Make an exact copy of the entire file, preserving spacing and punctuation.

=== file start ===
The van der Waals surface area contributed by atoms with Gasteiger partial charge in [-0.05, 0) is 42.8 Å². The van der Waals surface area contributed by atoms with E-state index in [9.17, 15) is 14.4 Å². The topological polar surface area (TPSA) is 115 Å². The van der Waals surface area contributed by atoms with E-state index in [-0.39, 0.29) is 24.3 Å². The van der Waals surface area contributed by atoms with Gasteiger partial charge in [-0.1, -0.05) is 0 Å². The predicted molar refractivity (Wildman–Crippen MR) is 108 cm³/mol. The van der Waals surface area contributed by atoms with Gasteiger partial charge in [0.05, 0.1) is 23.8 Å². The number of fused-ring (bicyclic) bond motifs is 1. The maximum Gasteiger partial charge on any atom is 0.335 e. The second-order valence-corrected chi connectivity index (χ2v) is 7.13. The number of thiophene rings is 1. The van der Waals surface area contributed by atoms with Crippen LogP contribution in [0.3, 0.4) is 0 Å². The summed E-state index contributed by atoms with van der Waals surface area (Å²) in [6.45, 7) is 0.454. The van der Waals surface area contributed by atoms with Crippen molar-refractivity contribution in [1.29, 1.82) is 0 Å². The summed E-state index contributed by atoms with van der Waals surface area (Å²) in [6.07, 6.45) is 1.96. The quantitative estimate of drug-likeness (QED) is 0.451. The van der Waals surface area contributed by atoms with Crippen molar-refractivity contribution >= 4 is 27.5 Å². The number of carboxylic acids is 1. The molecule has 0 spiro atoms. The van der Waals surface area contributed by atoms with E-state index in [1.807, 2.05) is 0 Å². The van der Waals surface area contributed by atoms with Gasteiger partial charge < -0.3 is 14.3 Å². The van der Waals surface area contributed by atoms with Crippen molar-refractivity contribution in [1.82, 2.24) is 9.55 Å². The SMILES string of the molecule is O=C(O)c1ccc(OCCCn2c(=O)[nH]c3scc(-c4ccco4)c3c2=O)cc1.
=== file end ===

The van der Waals surface area contributed by atoms with Gasteiger partial charge in [-0.05, 0) is 42.8 Å². The van der Waals surface area contributed by atoms with E-state index in [9.17, 15) is 14.4 Å². The topological polar surface area (TPSA) is 115 Å². The van der Waals surface area contributed by atoms with E-state index in [-0.39, 0.29) is 24.3 Å². The van der Waals surface area contributed by atoms with Gasteiger partial charge in [-0.1, -0.05) is 0 Å². The predicted molar refractivity (Wildman–Crippen MR) is 108 cm³/mol. The van der Waals surface area contributed by atoms with Gasteiger partial charge in [0.05, 0.1) is 23.8 Å². The number of fused-ring (bicyclic) bond motifs is 1. The maximum Gasteiger partial charge on any atom is 0.335 e. The second-order valence-corrected chi connectivity index (χ2v) is 7.13. The number of thiophene rings is 1. The van der Waals surface area contributed by atoms with Crippen LogP contribution in [0.3, 0.4) is 0 Å². The summed E-state index contributed by atoms with van der Waals surface area (Å²) in [6.45, 7) is 0.454. The van der Waals surface area contributed by atoms with Crippen molar-refractivity contribution in [1.29, 1.82) is 0 Å². The summed E-state index contributed by atoms with van der Waals surface area (Å²) in [6.07, 6.45) is 1.96. The quantitative estimate of drug-likeness (QED) is 0.451. The van der Waals surface area contributed by atoms with Crippen molar-refractivity contribution >= 4 is 27.5 Å². The number of carboxylic acids is 1. The molecule has 0 spiro atoms. The van der Waals surface area contributed by atoms with E-state index in [1.807, 2.05) is 0 Å². The van der Waals surface area contributed by atoms with Gasteiger partial charge < -0.3 is 14.3 Å². The van der Waals surface area contributed by atoms with Crippen molar-refractivity contribution in [1.82, 2.24) is 9.55 Å². The SMILES string of the molecule is O=C(O)c1ccc(OCCCn2c(=O)[nH]c3scc(-c4ccco4)c3c2=O)cc1.